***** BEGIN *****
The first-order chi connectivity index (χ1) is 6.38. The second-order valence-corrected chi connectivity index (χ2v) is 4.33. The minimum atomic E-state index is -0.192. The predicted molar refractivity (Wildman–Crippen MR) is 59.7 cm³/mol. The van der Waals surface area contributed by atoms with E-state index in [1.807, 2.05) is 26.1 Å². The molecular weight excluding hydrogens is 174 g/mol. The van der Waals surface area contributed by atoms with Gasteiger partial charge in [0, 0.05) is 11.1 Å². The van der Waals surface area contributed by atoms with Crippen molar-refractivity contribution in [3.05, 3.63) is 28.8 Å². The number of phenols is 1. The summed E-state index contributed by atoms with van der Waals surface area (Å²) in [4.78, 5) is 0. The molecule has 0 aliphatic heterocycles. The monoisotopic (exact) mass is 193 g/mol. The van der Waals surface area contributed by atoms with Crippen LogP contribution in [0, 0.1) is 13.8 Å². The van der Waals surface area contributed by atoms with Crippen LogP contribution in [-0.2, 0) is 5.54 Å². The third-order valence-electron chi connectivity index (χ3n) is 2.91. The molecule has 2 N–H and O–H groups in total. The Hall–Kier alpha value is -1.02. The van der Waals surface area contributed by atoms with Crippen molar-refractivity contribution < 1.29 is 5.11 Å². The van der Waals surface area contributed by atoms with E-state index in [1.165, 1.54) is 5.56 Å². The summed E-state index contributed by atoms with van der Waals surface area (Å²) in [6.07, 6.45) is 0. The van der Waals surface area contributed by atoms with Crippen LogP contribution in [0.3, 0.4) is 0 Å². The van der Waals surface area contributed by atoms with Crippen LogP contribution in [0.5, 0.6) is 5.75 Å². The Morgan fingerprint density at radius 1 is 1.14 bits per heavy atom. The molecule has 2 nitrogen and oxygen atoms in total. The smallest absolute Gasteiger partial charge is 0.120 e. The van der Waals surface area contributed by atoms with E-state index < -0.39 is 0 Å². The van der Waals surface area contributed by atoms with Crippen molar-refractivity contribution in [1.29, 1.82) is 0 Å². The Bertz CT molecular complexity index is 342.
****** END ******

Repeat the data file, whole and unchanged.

The first-order chi connectivity index (χ1) is 6.38. The second-order valence-corrected chi connectivity index (χ2v) is 4.33. The minimum atomic E-state index is -0.192. The predicted molar refractivity (Wildman–Crippen MR) is 59.7 cm³/mol. The van der Waals surface area contributed by atoms with E-state index in [1.807, 2.05) is 26.1 Å². The molecular weight excluding hydrogens is 174 g/mol. The van der Waals surface area contributed by atoms with Gasteiger partial charge in [0, 0.05) is 11.1 Å². The van der Waals surface area contributed by atoms with Crippen molar-refractivity contribution in [3.05, 3.63) is 28.8 Å². The number of phenols is 1. The summed E-state index contributed by atoms with van der Waals surface area (Å²) in [4.78, 5) is 0. The molecule has 0 aliphatic heterocycles. The monoisotopic (exact) mass is 193 g/mol. The van der Waals surface area contributed by atoms with Crippen LogP contribution in [0, 0.1) is 13.8 Å². The van der Waals surface area contributed by atoms with Crippen LogP contribution in [-0.2, 0) is 5.54 Å². The third-order valence-electron chi connectivity index (χ3n) is 2.91. The molecule has 2 N–H and O–H groups in total. The Hall–Kier alpha value is -1.02. The van der Waals surface area contributed by atoms with Crippen molar-refractivity contribution < 1.29 is 5.11 Å². The van der Waals surface area contributed by atoms with E-state index in [1.165, 1.54) is 5.56 Å². The summed E-state index contributed by atoms with van der Waals surface area (Å²) in [6.07, 6.45) is 0. The van der Waals surface area contributed by atoms with Crippen LogP contribution in [0.3, 0.4) is 0 Å². The van der Waals surface area contributed by atoms with Crippen LogP contribution in [0.5, 0.6) is 5.75 Å². The Morgan fingerprint density at radius 1 is 1.14 bits per heavy atom. The molecule has 2 nitrogen and oxygen atoms in total. The smallest absolute Gasteiger partial charge is 0.120 e. The van der Waals surface area contributed by atoms with E-state index < -0.39 is 0 Å². The van der Waals surface area contributed by atoms with Crippen molar-refractivity contribution in [1.29, 1.82) is 0 Å². The Bertz CT molecular complexity index is 342.